FLASHBACK: Pro-Gun Politician Passes Law Allowing Churches in Texas to Provide Volunteer Armed Security
The recent shooting at West Freeway Church near Fort Worth, Texas has had the entire country up in arms.
Congregant Jack Wilson became a folk hero when he shot and killed the gunman during this incident. Tragically, the assailant killed two people, but Wilson’s heroics potentially saved dozens of other people in the exchange.
A little-known fact that was drowned out in the noise was concerning a law that was passed two years ago which allowed churches to have armed volunteer guards.
Texas Gun Rights pointed this out in a Facebook post on December 30, 2019, stating “Thank God former Representative Matt Rinaldi passed this extremely crucial law. ???? Article dated Nov. 6, 2017… ????”
Former State Representative Matt Rinaldi, who built a reputation as a pro-gun champion during his time in the Texas State Legislature, submitted this bill after finding out that the law at the time allowed congregants possessing concealed carry licenses to bring firearms into places of worship. But there with a catch — they weren’t allowed to carry out security functions.
“My wife and I were doing church security at the St. Anne’s carnival over by us, where unarmed security were looking for lost children and making sure everything was being run smoothly,” Rinaldi said. “And afterwards, I was looking at the occupational licensing laws looking to see which ones didn’t make sense, and I found out what we were doing and what the church was doing was illegal under current Texas law.”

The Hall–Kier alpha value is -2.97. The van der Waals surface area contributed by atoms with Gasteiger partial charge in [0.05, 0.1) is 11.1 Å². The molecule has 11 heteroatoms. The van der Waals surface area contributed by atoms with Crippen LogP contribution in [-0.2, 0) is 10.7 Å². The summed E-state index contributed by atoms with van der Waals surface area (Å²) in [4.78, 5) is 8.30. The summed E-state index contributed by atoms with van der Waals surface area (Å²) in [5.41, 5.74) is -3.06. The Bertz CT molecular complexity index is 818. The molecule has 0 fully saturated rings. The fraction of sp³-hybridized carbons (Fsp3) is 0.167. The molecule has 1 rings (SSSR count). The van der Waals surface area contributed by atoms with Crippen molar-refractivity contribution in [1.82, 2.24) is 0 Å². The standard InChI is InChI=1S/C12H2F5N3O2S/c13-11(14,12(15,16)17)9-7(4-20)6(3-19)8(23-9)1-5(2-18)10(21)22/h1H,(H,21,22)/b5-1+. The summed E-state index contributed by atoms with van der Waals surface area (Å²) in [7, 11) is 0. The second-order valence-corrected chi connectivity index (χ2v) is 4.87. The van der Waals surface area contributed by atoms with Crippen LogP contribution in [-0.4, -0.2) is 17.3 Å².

Rinaldi stated that churches would either have to hire private security firms or acquire a $400 “letter of authority” from the state to establish volunteer security teams.
“We’ve seen churches being targeted time and time again, and it doesn’t make sense that they can’t protect themselves without hiring private security, which a lot of small churches don’t have the funds to do,” he stated.
After his bill passed, Rinaldi informed every church in his district that they could opt for volunteer security.
“They were talking on Fox News as if [the bill] didn’t [pass], so I think it’s important we get the word out that the law did change,” he stated.
Churches in Texas can determine who is able to carry in their premises, but a law like the one Rinaldi passed absolutely helps.
The recent case at West Freeway Church demonstrates how in an active shooter situation a good guy with a gun can be a legitimate game changer.